2 days straight now on IRC (##security on irc.freenode.net if you want to say hi) I have had to help someone compiling a program deal with it failing mid-stream. This is especially prevalent on security packages like fuzzers and such. First, what is stack protection?
In software, a stack buffer overflow occurs when a program writes to a memory address on the program’s call stack outside of the intended data structure; usually a fixed length buffer. Stack buffer overflow bugs are caused when a program writes more data to a buffer located on the stack than there was actually allocated for that buffer. This almost always results in corruption of adjacent data on the stack, and in cases where the overflow was triggered by mistake, will often cause the program to crash or operate incorrectly. This type of overflow is part of the more general class of programming bugs known as buffer overflows.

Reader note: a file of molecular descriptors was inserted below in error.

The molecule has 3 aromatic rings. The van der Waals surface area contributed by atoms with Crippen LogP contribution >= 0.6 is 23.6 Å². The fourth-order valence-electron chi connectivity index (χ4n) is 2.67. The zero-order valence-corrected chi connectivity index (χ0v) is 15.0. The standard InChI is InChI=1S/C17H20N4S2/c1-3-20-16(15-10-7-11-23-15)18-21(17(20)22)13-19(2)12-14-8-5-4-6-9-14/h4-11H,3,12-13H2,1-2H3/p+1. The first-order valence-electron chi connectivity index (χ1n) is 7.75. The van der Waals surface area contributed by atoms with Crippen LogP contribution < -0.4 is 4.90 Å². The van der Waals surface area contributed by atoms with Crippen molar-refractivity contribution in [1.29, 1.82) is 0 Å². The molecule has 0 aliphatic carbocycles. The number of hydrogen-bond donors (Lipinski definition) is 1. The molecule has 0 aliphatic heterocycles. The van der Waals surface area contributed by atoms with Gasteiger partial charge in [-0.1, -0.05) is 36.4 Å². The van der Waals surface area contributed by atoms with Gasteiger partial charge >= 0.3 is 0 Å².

You can understand why those security guys want it enabled by default. Truth of the matter is it SHOULDN’T be an issue. With the default GCC installs and compiles of Ubuntu/Debian not using it though it causes all kind of problems. If you are here because you are getting, as an example:
ld: libdlrpc.so: hidden symbol `__stack_chk_fail_local’ isn’t defined
pam_sotp.so: undefined symbol: __stack_chk_fail_local
Here is the flow to fix it on your platform:
- In your source directory issue a make clean
- Rerun the autoconf: ./configure
- Edit the generated Makefile: vi Makefile
- Look for the CFLAGS= line and add: -fno-stack-protector